That may have been his shining moment in 2019, and it was even more meaningful by the storybook ending it provided. Following a brief mid-season stint in Everett, Nevarez finished the year with West Virginia and took over the main catching duties when Anchia got the bump in August. He'll most likely be given the opportunity to show he can maintain himself and lead a staff for 140 games this year, and West Virginia fans should have a front row seat to his growth.
Though Pazos hasn't played a full season since 2017 due to nagging injuries or a back log behind the plate in the forms of Anchia and Cal Raleigh, he's 24 years old and will be 25 by the time the season begins next April. Though the Power did have some 25-year-olds on their squad this year (Clay Chandler, and Steven Moyers, for example), the tendency for the older guys still in the system will be to start in High-A and see what they can provide.
Pazos showed a real knack dealing with runners on base in 2019, catching 35 percent of runners trying to steal against him with the Power. He also picked off quite a few runners at both first and second, a skill he was the only one to produce amongst West Virginia's catching core in 2019. He's got tools, and he has the utility background, spending time at every position on the field except shortstop (yes, even pitching) during some point in his Minor League career. Guys like that are great to have around for a multitude of reasons, but Pazos really just needs a primary chance to prove what he can do on a consistent basis. He could find that in Modesto next year.
Now, I know what you're thinking. David Sheaffer isn't a catcher. Well, kind of. Much like Pazos, Sheaffer is a super-utility guy, but, he's caught more than any other position, so we have him in with the catchers.
Anyways, Sheaffer was a very solid boost to the Power's lineup during his one-month stint with the club. The righty averaged .314 in 22 games with 12 RBI and was useful all over the diamond. While lots of folks expect Sheaffer to stick in the outfield, his second-most primary position, he hasn't been too shabby as a catcher in his Minor League career, only allowing four passed balls and committing five errors in 35 career games behind the dish.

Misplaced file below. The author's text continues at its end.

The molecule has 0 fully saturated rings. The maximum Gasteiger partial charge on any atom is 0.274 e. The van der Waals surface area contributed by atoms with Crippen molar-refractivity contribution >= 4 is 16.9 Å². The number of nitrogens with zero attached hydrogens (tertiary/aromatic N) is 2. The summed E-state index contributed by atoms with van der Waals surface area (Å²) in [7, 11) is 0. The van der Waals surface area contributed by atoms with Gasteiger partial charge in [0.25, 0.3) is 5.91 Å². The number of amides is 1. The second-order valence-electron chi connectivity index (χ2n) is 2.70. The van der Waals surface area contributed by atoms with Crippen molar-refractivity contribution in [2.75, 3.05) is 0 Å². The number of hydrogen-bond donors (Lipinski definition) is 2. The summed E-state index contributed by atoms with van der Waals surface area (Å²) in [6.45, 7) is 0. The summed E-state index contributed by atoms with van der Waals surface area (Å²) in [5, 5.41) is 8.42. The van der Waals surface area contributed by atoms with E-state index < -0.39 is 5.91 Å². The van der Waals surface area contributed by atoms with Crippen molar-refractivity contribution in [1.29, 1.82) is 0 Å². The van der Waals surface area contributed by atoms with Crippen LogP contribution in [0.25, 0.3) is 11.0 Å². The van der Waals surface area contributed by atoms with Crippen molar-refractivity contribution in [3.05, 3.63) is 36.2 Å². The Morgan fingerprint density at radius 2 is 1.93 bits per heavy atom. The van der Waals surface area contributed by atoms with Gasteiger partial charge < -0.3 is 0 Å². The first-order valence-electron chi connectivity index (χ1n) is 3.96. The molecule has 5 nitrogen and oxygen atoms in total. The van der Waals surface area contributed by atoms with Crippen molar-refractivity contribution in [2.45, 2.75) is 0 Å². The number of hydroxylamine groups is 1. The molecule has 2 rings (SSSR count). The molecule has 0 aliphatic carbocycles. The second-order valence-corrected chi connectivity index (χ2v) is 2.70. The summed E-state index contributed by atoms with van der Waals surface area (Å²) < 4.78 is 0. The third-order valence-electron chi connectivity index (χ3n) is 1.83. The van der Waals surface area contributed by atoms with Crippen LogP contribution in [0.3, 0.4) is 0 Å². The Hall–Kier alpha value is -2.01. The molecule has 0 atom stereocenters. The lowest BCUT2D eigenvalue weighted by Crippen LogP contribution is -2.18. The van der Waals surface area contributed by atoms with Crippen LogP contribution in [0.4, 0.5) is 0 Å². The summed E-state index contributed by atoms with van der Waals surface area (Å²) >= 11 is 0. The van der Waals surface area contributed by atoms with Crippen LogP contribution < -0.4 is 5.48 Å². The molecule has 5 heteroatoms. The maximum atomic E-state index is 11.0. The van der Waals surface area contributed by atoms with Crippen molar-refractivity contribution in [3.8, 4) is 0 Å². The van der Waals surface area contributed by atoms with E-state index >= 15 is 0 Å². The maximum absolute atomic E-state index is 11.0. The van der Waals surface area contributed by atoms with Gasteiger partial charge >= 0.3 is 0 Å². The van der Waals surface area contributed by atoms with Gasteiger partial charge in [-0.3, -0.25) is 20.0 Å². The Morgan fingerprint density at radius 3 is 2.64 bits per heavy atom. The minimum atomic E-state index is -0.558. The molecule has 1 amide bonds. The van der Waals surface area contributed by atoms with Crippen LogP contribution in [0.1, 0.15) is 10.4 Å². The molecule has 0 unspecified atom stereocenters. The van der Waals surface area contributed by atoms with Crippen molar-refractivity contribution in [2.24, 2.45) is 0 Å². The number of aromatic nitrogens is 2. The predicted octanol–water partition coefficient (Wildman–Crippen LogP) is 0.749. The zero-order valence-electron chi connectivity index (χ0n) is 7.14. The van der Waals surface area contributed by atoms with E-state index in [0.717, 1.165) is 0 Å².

Regardless, Sheaffer came down to West Virginia to boost the offense and provide relief for a bevy of full-season first-timers as they went down the first-half stretch and into the second half, and once he did that, he was swept up to Modesto, where he finished the year. The 2013 Tampa Bay Rays selection has had a cup of coffee in both Double-A and Triple-A, but expect him to make a few more metaphorical "leaps" in California before he steadies himself in Arkansas or Tacoma, as the Mariners are jammed up at both catcher and outfielder, especially in the higher levels of the Minor Leagues.
Anchia, Pazos and Sheaffer have most likely seen their last days in West Virginia. They are either too good, too old, or both, for the South Atlantic League. Meanwhile, Nevarez should get his opportunity this season to prove himself as a viable piece of the Mariners' rebuilding puzzle in West Virginia, while Lepre will try and make a name for himself and work his way back up to the Power by season's end.
Stay tuned for our 2020 infielder predictions, which are set to come out next week!
This story was not subject to the approval of the National Association of Professional Baseball Leagues or its clubs.